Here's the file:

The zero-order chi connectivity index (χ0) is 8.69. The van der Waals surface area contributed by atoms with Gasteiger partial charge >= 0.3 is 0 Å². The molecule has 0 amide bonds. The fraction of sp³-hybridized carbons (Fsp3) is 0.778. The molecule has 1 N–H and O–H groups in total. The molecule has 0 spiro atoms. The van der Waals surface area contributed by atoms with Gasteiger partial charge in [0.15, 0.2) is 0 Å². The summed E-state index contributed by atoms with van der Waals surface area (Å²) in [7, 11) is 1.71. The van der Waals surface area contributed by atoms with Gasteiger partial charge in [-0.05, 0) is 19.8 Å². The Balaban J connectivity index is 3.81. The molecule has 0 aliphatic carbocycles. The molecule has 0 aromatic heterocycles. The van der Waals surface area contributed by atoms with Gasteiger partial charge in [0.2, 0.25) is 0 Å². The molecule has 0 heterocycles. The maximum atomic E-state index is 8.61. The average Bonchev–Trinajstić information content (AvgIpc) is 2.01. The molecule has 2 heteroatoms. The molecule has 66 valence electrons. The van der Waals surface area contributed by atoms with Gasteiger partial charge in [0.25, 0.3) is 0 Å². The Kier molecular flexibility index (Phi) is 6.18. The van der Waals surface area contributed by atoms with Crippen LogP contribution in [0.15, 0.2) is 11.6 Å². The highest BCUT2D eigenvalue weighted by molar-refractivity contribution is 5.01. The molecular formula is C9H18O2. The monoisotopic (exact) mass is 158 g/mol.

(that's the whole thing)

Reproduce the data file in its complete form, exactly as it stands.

The zero-order chi connectivity index (χ0) is 8.69. The van der Waals surface area contributed by atoms with Gasteiger partial charge >= 0.3 is 0 Å². The molecule has 0 amide bonds. The fraction of sp³-hybridized carbons (Fsp3) is 0.778. The molecule has 1 N–H and O–H groups in total. The molecule has 0 spiro atoms. The van der Waals surface area contributed by atoms with Gasteiger partial charge in [0.15, 0.2) is 0 Å². The summed E-state index contributed by atoms with van der Waals surface area (Å²) in [7, 11) is 1.71. The van der Waals surface area contributed by atoms with Gasteiger partial charge in [-0.05, 0) is 19.8 Å². The Balaban J connectivity index is 3.81. The molecule has 0 aliphatic carbocycles. The molecule has 0 aromatic heterocycles. The van der Waals surface area contributed by atoms with Gasteiger partial charge in [0.2, 0.25) is 0 Å². The molecule has 0 heterocycles. The maximum atomic E-state index is 8.61. The average Bonchev–Trinajstić information content (AvgIpc) is 2.01. The molecule has 2 heteroatoms. The molecule has 66 valence electrons. The van der Waals surface area contributed by atoms with Gasteiger partial charge in [0.25, 0.3) is 0 Å². The Kier molecular flexibility index (Phi) is 6.18. The van der Waals surface area contributed by atoms with Crippen LogP contribution in [0.15, 0.2) is 11.6 Å². The highest BCUT2D eigenvalue weighted by molar-refractivity contribution is 5.01. The molecular formula is C9H18O2. The monoisotopic (exact) mass is 158 g/mol.